Credit unions in the United States are classified into two types: state-chartered and federally chartered. Despite the fact that they share many features, regulations, and aims, the differences in charters have an influence on the regulation and titling of a credit union.
State-chartered credit unions are governed by their individual state’s division of financial services. Federally chartered credit unions all have the term “federal” in their name and are governed by the National Credit Union Administration (NCUA).
- Credit unions are financial entities founded, owned, and managed by its members that provide banking services.
- Credit unions are non-profit organizations that are tax-exempt.
- The National Credit Union Association regulates and supervises federal credit unions (FCUs) (NCUA).
- State credit unions follow state-specific rules and procedures instead, however not all states have such legislation in place.
Investopedia / Alison Czinkota
State-Chartered Credit Unions
State charters provide several benefits for credit unions. For example, federal credit unions have maximum interest rate laws, however individual states may have higher or no interest rate charges at all. Furthermore, state regulatory bodies are generally much more acquainted with their local credit unions than the NCUA is with nationally chartered credit unions.
Credit unions are not chartered or regulated in every state. Because Arkansas, Delaware, South Dakota, Wyoming, and the District of Columbia lack state-specific charters, any credit unions operating inside their boundaries must be federally chartered.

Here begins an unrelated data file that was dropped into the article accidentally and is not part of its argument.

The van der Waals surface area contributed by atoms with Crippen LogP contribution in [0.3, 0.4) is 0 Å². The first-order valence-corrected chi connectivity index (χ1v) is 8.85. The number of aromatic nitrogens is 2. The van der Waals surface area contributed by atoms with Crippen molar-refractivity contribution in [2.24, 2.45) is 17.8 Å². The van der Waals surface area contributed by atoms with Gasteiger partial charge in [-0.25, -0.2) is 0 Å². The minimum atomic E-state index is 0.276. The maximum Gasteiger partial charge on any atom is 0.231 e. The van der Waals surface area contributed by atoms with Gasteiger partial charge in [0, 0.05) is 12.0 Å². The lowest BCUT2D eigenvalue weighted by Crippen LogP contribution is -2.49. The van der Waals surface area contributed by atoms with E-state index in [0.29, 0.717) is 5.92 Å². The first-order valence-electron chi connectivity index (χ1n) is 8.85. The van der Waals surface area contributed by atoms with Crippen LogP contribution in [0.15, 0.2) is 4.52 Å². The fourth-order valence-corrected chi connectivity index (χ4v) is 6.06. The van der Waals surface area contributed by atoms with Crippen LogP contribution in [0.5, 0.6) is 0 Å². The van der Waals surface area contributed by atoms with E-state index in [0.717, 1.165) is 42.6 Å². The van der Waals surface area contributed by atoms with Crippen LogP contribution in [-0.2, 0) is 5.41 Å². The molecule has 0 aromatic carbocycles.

Some, but not all, state-chartered credit unions provide deposit insurance guaranteed by the full confidence and credit of the United States government. State-chartered credit unions are required by certain state legislation to be federally insured. The NCUA covers state-chartered credit unions that apply for and get federal insurance.
Federally Chartered Credit Unions
Despite the term “federal” in their name, federal credit unions (FCUs) are not run by the federal government. These organizations are not only regulated by the NCUA, but they are also insured by the National Credit Union Share Insurance Fund (NCUSIF).
The NCUSIF, which is operated by the NCUA, was formed by Congress in 1970 to cover member share accounts held at federally insured credit unions. The NCUSIF, like the Federal Deposit Insurance Corporation (FDIC) for banks, is guaranteed by the full confidence and credit of the United States government.
The NCUSIF covers accounts at federally insured credit unions up to $250,000; the $250,000 coverage applies to each share owner, for each account ownership type, every insured credit union.
What Are Credit Unions?
Credit unions are nonprofit financial savings and lending cooperatives in which members also own a portion of the company, separating them from real middlemen such as banks. Many credit unions are deemed more “community-oriented” than other savings and lending banks and have considerably different operating aims.
Credit unions in the United States are non-profit, tax-exempt organizations created under the Federal Credit Union Act of 1934. All credit unions are chartered by either the federal or state governments. They are confined to giving membership to carefully specified portions of the public in order to preserve their tax-exempt status (church groups, labor unions, specific occupations, etc.).
However, separate credit unions may merge and combine their authorized population segments, resulting in numerous credit unions with large memberships. Credit union members elect the board of directors, and members have a say in the choices made by their credit union.
Finally, the distinction between state and federally chartered credit unions is significantly less important than the distinction between credit unions and banks.
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